Alcohol and oestrogen metabolites in postmenopausal women in the Women’s Health Initiative Observational Study



Alcohol consumption is associated with an increased risk of several cancers. Potential mechanisms include altered oestrogen metabolism. Parent oestrogens metabolise into alternate pathways of oestrogen metabolites that may have variable effects on cancer pathogenesis. We examined associations of alcohol consumption with circulating oestrogen/oestrogen metabolites in postmenopausal women in the Women’s Health Initiative (WHI)-Observational Study (OS).


We conducted a cross-sectional analysis of prediagnosis ovarian/endometrial cancer case-control data within WHI-OS (N=1864). Alcohol consumption was measured by validated food frequency questionnaire. Fasting serum parent oestrogens/oestrogen metabolites were assayed using liquid chromatography tandem mass-spectrometry. Geometric mean analyte concentrations (GM, pmol l−1) were calculated by alcohol category using inverse-probability weighted linear regression, adjusting for venepuncture age/year, race, smoking, body mass index, years since menopause, oral contraceptive duration, caffeine intake, and physical activity.


There was evidence for a positive association between alcohol consumption and oestrone, oestradiol and 2-hydroxylation oestrogen metabolite concentrations among menopausal hormone therapy (MHT) users. We observed an association between liquor consumption and parent oestrogens among non-MHT users, who consumed larger doses of liquor than MHT users.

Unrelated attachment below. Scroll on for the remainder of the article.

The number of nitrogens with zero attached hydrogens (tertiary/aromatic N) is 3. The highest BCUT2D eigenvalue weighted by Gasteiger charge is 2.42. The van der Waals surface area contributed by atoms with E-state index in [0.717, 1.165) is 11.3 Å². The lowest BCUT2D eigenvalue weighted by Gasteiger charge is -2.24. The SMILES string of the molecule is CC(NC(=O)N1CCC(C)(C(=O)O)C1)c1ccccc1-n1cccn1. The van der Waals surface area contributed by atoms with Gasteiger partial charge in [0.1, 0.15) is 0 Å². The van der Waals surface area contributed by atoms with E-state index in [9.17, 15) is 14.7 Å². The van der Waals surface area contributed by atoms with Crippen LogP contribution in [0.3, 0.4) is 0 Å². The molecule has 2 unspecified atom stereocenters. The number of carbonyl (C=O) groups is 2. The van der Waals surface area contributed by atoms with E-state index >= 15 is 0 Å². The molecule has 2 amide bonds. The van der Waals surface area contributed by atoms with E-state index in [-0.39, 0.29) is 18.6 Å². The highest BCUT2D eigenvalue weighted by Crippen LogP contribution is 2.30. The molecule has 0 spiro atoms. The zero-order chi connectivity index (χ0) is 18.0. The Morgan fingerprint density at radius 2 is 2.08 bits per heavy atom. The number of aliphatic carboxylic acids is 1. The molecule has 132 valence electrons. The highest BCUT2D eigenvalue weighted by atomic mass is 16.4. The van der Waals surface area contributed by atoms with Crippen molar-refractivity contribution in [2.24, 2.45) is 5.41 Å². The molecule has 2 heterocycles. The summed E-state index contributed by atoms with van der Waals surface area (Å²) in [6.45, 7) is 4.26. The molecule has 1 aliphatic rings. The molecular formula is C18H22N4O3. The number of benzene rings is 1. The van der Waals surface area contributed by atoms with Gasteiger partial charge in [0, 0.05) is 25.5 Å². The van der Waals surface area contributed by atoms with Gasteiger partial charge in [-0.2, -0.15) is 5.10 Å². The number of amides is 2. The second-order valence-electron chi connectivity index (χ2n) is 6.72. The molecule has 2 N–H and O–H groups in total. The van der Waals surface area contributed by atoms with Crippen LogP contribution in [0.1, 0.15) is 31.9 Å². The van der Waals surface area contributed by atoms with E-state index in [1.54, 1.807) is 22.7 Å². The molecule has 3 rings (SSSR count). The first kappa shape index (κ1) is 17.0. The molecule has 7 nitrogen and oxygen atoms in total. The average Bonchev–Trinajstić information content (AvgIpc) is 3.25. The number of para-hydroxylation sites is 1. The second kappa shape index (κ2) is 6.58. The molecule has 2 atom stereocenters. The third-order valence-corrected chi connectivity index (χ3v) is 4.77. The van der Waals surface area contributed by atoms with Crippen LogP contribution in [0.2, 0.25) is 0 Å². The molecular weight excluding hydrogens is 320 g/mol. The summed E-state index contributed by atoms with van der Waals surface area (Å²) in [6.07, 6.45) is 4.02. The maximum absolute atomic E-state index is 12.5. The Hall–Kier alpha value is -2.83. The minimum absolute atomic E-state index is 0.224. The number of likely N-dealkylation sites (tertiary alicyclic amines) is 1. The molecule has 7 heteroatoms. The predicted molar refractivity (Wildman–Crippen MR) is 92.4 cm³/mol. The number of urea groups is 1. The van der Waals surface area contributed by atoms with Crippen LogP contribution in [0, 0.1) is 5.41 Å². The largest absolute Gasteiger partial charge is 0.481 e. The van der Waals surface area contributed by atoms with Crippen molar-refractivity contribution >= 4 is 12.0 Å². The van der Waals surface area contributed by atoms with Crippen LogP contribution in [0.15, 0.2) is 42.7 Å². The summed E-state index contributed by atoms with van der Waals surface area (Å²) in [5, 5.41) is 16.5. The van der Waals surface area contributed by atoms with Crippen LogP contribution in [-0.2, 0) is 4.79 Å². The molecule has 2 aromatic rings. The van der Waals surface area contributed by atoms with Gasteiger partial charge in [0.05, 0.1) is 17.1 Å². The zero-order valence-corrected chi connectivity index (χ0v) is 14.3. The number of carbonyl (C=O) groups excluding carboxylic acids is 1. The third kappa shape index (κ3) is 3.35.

Among postmenopausal women, the association between alcohol intake and parent oestrogen, but not oestrogen metabolite concentrations, may be influenced by MHT and type of alcohol.


Alcohol consumption is ubiquitous across the globe, particularly among developed countries. There is convincing evidence that alcohol increases risk for breast cancer with a dose-response starting at low intake levels (World Cancer Research Fund/American Institute for Cancer Research, 2010; Schutze et al, 2011; Jung et al, 2015). Alcohol may affect breast cancer risk through several potential mechanisms including acetaldehyde promotion of tumour initiation, ethanol metabolism-induced oxidative stress and tumour promotion, altered metabolism and clearance of carcinogens, and impaired immunity, as well as increased circulating sex steroid hormones, in part through aromatisation of androgens to oestrogens (IARC, 2010; Key et al, 2011).